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Donor Advised Funds and Private Foundations

Reading Time 3 minute read

Vehicles for organized and strategic charitable giving

Understanding the differences between these two vehicles is a good starting point to begin philanthropic planning. Each giving option can be an effective and personal method for enabling donors to make a lasting impact on a charitable cause that is important to them, while also achieving their philanthropic goals.

A Donor Advised Fund (DAF) is an account or fund established within an existing public foundation that accepts donations from different sources into a general or specific fund comprised of DAFs from multiple donors. The administration, investment and maintenance of the various DAFs from differing donors are the responsibility of the public foundation, for which it charges an administration fee. The donor receives an immediate charitable donation tax receipt and his/her donation can begin to grow tax-free. The donor can recommend grants from his/her DAF to their preferred organizations and causes over time.

A Private Foundation is a corporation incorporated or a charitable trust established and subsequently registered with the Canada Revenue Agency (CRA) as a registered charity. A private foundation is commonly a personal or family choice and is controlled and managed by the same person or family. While establishing a private foundation takes longer and is more expensive, it may offer greater flexibility in the planning and execution of charitable giving.

Private Foundations


  • Donor is in a stronger position to control or at minimum influence future disposition of gifted assets and more flexibility
  • Donor can be more involved in the operations of the charity during lifetime
  • Control over investments e.g. governance documents can limit investments
  • Personal satisfaction in operating a charity
  • Succession of philanthropic goals of Donor through their family
  • Facilitates legacy planning of the Donor
  • Provides tax credit with deferral of disbursement decisions, subject to certain limits


  • Higher set-up costs; ongoing administrative costs variable
  • More work to set-up and administer
  • Various Income Tax Act rules may restrict investments/activities (e.g. excess business holdings rules, loan back rules, non-qualifying securities)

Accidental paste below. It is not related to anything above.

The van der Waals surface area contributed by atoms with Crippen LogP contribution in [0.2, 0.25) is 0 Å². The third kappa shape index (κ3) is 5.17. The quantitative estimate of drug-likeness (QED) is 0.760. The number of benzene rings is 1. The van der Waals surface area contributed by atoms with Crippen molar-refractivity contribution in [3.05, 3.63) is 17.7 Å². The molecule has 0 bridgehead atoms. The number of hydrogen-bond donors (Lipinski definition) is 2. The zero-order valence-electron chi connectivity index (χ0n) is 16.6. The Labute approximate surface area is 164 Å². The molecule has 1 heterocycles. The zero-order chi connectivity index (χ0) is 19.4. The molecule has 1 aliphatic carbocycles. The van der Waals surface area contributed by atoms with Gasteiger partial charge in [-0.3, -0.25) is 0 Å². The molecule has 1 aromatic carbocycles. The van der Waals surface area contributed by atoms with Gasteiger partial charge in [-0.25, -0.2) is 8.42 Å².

•  Full responsibility to the Canada Revenue Agency (CRA) and government for filings and other administrative requirements; disclosure to the Office of the Public Guardian and Trustee under the Charities Accounting Act
  • Necessary to engage trustees/directors who are fiduciaries and cannot be compensated
  • Potentially less anonymity

Donor Advised Fund (DAF)


  • May have lower set-up costs depending on scope of control retained by Donor and terms of gift agreement establishing the DAF
  • Flexibility in determining ongoing work/involvement – very little ongoing work required if Donor chooses and easily managed after death
  • Bookkeeping, administrative services and investment expertise…economies of scale
  • No direct responsibility to the CRA/government and no responsibility for filings
  • Public foundation ensures continuance of the DAF – no need to recruit qualified individuals to oversee DAF for no compensation
  • Easier to maintain anonymity


  • Less control – subject to legally binding restrictions imposed at the time the donation is made, the public foundation has ultimate authority over the distribution of funds. The public foundation also makes investment decisions BUT this is often negotiable
  • Annual admin costs may be higher, depending on the value of the donation to the DAF

Advantages common to both DAF and Private Foundations: 

    (a) Public recognition, if desired (e.g. through name of private foundation or through creating a DAF bearing the Donor's name)

    (b) Flexibility re: term (e.g. possible to create a fund intended to last in perpetuity or for a certain number of years following death with a spend-down mandate)

    (c)  Influence over distributions. Although a private foundation may offer a greater degree of control, the wishes of the Donor to a DAF is generally respected. Control through a DAF can also be obtained by imposing binding restrictions when the donation is made

    (d) Additional donations can be made to the private foundation/DAF over time

    (e)  Charitable tax credits available for initial donation and subsequent donations to the private foundation/DAF, at the time those donations are made

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